Thousands of people were signing up for Rosetta@home, says Baker, which was gratifying, but not entirely surprising; this kind of digital citizen science had become almost routine by then. It was first popularized in 1999 by the SETI@home project at the University of California, Berkeley (UCB), which harnessed volunteers' computers to sift through radio telescope data in search of alien signals. And in 2002, UCB engineers had released a generalized version of the software known as the Berkeley Open Infrastructure for Network Computing (BOINC). By 2005, there were dozens of active BOINC projects - Rosetta@home among them - and hundreds of thousands of users worldwide.

Read more

Result of the Week

Higgs hunting: What's next?

This figure shows a combination of data from DZero and CDF. The area where the squiggly solid line crosses the horizontal line shows that we can rule out possible values for the Higgs boson mass. As we get more data, the squiggly lines will move downward.

Last week, Fermilab announced an improved measurement in the search for the Higgs boson, and in last week's Result of the Week, CDF described its contribution to the measurement.

Rather than simply describing the DZero portion of the measurement, I thought that I'd give Fermilab Today readers a sense of the big picture. Just how close are we to finding the Higgs boson if it exists?

First and foremost, to find the Higgs at the Tevatron would require combining DZero and CDF data into a single measurement. This effectively doubles the amount of data involved. To further understand the situation, we need to examine the figure above. Ordinarily I like to avoid such a technical plot, but it tells an important story. The solid, horizontal line shows the prediction for the Higgs boson according to the Standard Model. Our measurement is determined by how our data relates to this solid line.

The figure has two squiggly lines: one dotted and one solid. The dotted one is our prediction of what we expected to measure and it is surrounded by a bright green band. The band shows how certain we were in our prediction. The best way to interpret this is that the bright green region shows the area where we predicted our measurement should be somewhere in the bright green region.

However, a prediction isn't a measurement. For the measurement, we turn our attention to the solid, squiggly line. This solid line tells us the maximum amount of Higgs boson production allowed by the data. For instance, if we look at a Higgs boson mass of 120 GeV, we see it crosses the line on the graph labeled by the big red number 2. This means that our data tells us we rule out producing Higgs bosons twice as often as predicted.

Where the squiggly solid line dips below the horizontal one is where we start to rule out the Standard Model Higgs boson. If our measurement indicates that the maximum-allowed Higgs boson production is below the prediction, then we can rule out this prediction. We see the light-green Tevatron exclusion regions where the solid line dips below the horizontal one.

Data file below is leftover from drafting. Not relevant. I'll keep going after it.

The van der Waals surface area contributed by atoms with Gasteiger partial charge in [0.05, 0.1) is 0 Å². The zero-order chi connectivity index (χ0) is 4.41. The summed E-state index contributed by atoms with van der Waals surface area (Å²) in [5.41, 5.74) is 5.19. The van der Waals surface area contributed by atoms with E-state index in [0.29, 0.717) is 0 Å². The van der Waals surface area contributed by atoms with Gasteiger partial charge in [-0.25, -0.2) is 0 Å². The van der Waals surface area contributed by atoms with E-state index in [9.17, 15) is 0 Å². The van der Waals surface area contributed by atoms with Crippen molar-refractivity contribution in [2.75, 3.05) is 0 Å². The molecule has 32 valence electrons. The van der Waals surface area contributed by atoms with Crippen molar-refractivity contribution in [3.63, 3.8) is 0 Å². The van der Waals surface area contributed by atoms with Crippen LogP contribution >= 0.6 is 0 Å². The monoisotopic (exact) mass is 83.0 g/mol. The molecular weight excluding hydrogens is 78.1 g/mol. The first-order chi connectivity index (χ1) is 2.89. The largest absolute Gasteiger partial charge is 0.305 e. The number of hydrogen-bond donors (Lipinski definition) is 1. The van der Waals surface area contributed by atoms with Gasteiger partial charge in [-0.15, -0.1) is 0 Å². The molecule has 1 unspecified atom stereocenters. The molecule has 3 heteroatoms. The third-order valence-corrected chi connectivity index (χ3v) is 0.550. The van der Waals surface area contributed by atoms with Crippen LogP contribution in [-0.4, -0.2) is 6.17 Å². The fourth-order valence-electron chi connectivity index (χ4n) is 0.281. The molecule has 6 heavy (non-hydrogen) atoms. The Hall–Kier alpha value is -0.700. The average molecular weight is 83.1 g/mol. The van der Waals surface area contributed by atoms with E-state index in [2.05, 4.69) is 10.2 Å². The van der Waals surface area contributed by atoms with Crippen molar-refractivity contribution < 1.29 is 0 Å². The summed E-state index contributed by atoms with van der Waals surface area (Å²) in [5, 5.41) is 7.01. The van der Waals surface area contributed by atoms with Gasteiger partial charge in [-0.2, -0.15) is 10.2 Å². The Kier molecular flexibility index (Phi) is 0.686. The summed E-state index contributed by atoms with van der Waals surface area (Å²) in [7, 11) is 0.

Additional data will make the squiggly lines move downward. This will make wider the green regions currently between 100-109 GeV and 158-175 GeV. It is in these regions that we will most quickly discover or rule out the Higgs boson. Because the squiggly line is nearly flat from 120-150 GeV (and farthest from the horizontal line), it will still be quite some time before Tevatron data can rule out Higgs bosons in this mass range. Still, even in this difficult-to-exclude region, the data is very near the prediction. If the Higgs exists, the Tevatron is close to discovering or excluding it. The next year or two will be very interesting.

-- Don Lincoln

The DZero annual summer retreat convened in Marseille, France this year. The most important topic of conversation was how to maximize our chances of success in the hunt for the Higgs boson.


Lunch & Learn about the power of preventative health care

Martial arts classes begin Aug. 9

Argentine Tango, Wednesdays through Aug. 25

Aug. 20 deadline for The University of Chicago Tuition Remission Program

Applications for URA Visiting Scholars Awards due Aug. 20

Regal movie theater discount tickets available

NIM and Physics Reports now completely online at Fermilab

Toastmasters - Aug. 5

Grounding and Shielding of Electronic Systems course - Aug. 12 and 13

Free piano concert featuring Sandor Feher, Ramsey Auditorium at noon on Aug. 12

What's New with NI and the latest version of LabVIEW (NI Week highlights)? - Aug. 19

Gizmo Guys - Fermilab Arts Series - Sept. 25